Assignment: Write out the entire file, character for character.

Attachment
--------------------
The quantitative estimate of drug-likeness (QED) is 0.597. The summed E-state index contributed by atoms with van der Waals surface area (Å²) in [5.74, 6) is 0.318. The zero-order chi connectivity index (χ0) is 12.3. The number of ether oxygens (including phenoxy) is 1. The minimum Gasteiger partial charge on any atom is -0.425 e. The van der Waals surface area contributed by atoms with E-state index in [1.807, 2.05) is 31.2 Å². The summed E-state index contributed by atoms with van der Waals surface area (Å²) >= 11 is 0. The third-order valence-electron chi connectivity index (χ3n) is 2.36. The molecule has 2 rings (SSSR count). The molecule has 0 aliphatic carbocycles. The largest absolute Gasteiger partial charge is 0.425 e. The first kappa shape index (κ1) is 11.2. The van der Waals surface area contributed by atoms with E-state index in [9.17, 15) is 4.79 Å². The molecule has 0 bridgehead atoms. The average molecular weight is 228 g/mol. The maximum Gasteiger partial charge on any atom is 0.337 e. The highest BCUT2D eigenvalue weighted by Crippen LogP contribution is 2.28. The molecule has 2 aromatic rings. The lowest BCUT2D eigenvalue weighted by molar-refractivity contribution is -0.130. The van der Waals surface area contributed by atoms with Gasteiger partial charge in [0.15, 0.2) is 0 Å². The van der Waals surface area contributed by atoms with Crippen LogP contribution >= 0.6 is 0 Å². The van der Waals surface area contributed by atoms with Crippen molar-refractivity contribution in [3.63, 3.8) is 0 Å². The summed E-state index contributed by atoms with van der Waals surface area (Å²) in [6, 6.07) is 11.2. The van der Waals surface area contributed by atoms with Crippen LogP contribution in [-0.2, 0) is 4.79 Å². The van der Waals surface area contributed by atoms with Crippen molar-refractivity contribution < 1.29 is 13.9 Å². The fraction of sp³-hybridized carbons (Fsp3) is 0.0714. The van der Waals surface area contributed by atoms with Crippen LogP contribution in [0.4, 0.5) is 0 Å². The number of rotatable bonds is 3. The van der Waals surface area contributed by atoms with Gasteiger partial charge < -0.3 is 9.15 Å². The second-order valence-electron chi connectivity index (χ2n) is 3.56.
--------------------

The quantitative estimate of drug-likeness (QED) is 0.597. The summed E-state index contributed by atoms with van der Waals surface area (Å²) in [5.74, 6) is 0.318. The zero-order chi connectivity index (χ0) is 12.3. The number of ether oxygens (including phenoxy) is 1. The minimum Gasteiger partial charge on any atom is -0.425 e. The van der Waals surface area contributed by atoms with E-state index in [1.807, 2.05) is 31.2 Å². The summed E-state index contributed by atoms with van der Waals surface area (Å²) >= 11 is 0. The third-order valence-electron chi connectivity index (χ3n) is 2.36. The molecule has 2 rings (SSSR count). The molecule has 0 aliphatic carbocycles. The largest absolute Gasteiger partial charge is 0.425 e. The first kappa shape index (κ1) is 11.2. The van der Waals surface area contributed by atoms with E-state index in [9.17, 15) is 4.79 Å². The molecule has 0 bridgehead atoms. The average molecular weight is 228 g/mol. The maximum Gasteiger partial charge on any atom is 0.337 e. The highest BCUT2D eigenvalue weighted by Crippen LogP contribution is 2.28. The molecule has 2 aromatic rings. The lowest BCUT2D eigenvalue weighted by molar-refractivity contribution is -0.130. The van der Waals surface area contributed by atoms with Gasteiger partial charge in [0.15, 0.2) is 0 Å². The van der Waals surface area contributed by atoms with Crippen LogP contribution >= 0.6 is 0 Å². The van der Waals surface area contributed by atoms with Crippen molar-refractivity contribution in [3.63, 3.8) is 0 Å². The summed E-state index contributed by atoms with van der Waals surface area (Å²) in [6, 6.07) is 11.2. The van der Waals surface area contributed by atoms with Crippen LogP contribution in [-0.2, 0) is 4.79 Å². The van der Waals surface area contributed by atoms with Crippen molar-refractivity contribution < 1.29 is 13.9 Å². The fraction of sp³-hybridized carbons (Fsp3) is 0.0714. The van der Waals surface area contributed by atoms with Crippen LogP contribution in [0.4, 0.5) is 0 Å². The number of rotatable bonds is 3. The van der Waals surface area contributed by atoms with Gasteiger partial charge < -0.3 is 9.15 Å². The second-order valence-electron chi connectivity index (χ2n) is 3.56.